Possibly the nerdiest man in games, Chris Metzen, is hanging up his pen, paper and whatever else senior vice-presidents of creative development use. With credits on a massive number of Blizzard’s games, from World of Warcraft back to Justice League and all the way up to Overwatch, he’s retiring to be with his family at age 42, nearly 23 years after joining Blizzard. In a heartfelt post on the official forums, he said his goodbyes to the community and company alike.
His last credited work is rather good, read why in our WoW: Legion review.
In true, rambling Metzen style, he begins by recounting his childhood days of playing D&D before talking about the tough early days of making games at Blizzard, and thanking the players and co-workers alike. “In short, I’ve had the time of my life” he says.
He makes it very clear that he won’t be popping up elsewhere and it is a true retirement, at least from making games. “The reason I use the word “retire” is because I’m not going to some other company or starting up new projects or anything remotely like that. It’s been a long, amazing stretch of years. Now it’s time to slow it down. Rest. Lay around on the couch and get fat. Well, fatter…”
He cites his third child as the reason for him taking a step back, with a lot of family responsibilities to attend to. He ends by saying he’s never been happier.
The response by the community has been overwhelmingly positive, as evidenced by the 40 pages of replies to the thread on the World of Warcraft forums alone. This was mirrored on other official forums, as well as various Reddit threads. While some story decisions made under his tenure – not all by him, it must be stressed – have been controversial, he remains highly regarded as someone who created worlds and characters that people grew up with across two decades and continue to love today.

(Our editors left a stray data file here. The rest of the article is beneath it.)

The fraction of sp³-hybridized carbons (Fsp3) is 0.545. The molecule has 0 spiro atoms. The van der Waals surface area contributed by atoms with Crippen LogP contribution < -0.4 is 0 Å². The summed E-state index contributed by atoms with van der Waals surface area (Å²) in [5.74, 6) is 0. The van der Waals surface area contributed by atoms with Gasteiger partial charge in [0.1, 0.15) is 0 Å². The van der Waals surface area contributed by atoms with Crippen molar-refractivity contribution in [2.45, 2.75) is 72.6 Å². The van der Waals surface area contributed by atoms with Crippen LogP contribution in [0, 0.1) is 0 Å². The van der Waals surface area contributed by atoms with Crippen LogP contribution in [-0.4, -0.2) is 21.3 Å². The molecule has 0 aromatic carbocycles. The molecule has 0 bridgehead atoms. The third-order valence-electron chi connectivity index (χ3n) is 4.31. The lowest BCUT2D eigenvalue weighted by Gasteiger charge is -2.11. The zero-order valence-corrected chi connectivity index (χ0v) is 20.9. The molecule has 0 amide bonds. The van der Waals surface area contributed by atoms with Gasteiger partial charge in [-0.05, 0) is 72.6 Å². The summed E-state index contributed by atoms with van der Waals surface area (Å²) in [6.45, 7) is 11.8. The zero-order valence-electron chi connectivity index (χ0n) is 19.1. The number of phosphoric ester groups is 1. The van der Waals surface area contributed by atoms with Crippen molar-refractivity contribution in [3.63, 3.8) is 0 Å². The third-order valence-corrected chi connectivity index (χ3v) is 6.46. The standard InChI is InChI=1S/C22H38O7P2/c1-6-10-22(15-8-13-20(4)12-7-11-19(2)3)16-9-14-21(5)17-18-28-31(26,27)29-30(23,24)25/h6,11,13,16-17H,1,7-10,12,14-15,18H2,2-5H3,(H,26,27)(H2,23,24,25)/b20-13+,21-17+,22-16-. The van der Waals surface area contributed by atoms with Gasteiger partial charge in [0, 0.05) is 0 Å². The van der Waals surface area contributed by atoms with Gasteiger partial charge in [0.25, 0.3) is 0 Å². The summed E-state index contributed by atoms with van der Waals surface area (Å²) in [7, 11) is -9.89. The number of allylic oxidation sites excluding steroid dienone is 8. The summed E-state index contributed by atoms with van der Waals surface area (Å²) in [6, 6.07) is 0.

Chris Metzen also, simply, is Blizzard personified. You can see how company culture, or at least what is broadcast outwardly, was built up around his particular brand of rock star nerdism and total lack of embarrassment. If anyone was going to have eight-foot tall statues of his creations in the lobby, it’s Metzen. His phraseology became the language of the company from press releases, to interviews, to casual conversation and his enthusiasm was similarly infectious.
Nobody could quite string an announcement out like Metzen, nobody else would get away with going unscripted to a stage as big as the BlizzCon opening ceremony and someone in his position of seniority is rarely as open. He was an exceptionally good interview, not least because he always seemed to be on the verge of revealing everything, to the frustration of co-workers and marketing planners alike.
He also said his goodbyes via his rarely-used Twitter account and mentioned that he was intending to keep playing Thrall, one of various voice-acting roles he’s held over the years and the most major character left in active development. Whether that will be the limit of his involvement in the company remains to be seen – Overwatch particularly is gathering steam as a multi-media project and Metzen’s probably not done making superheroes yet.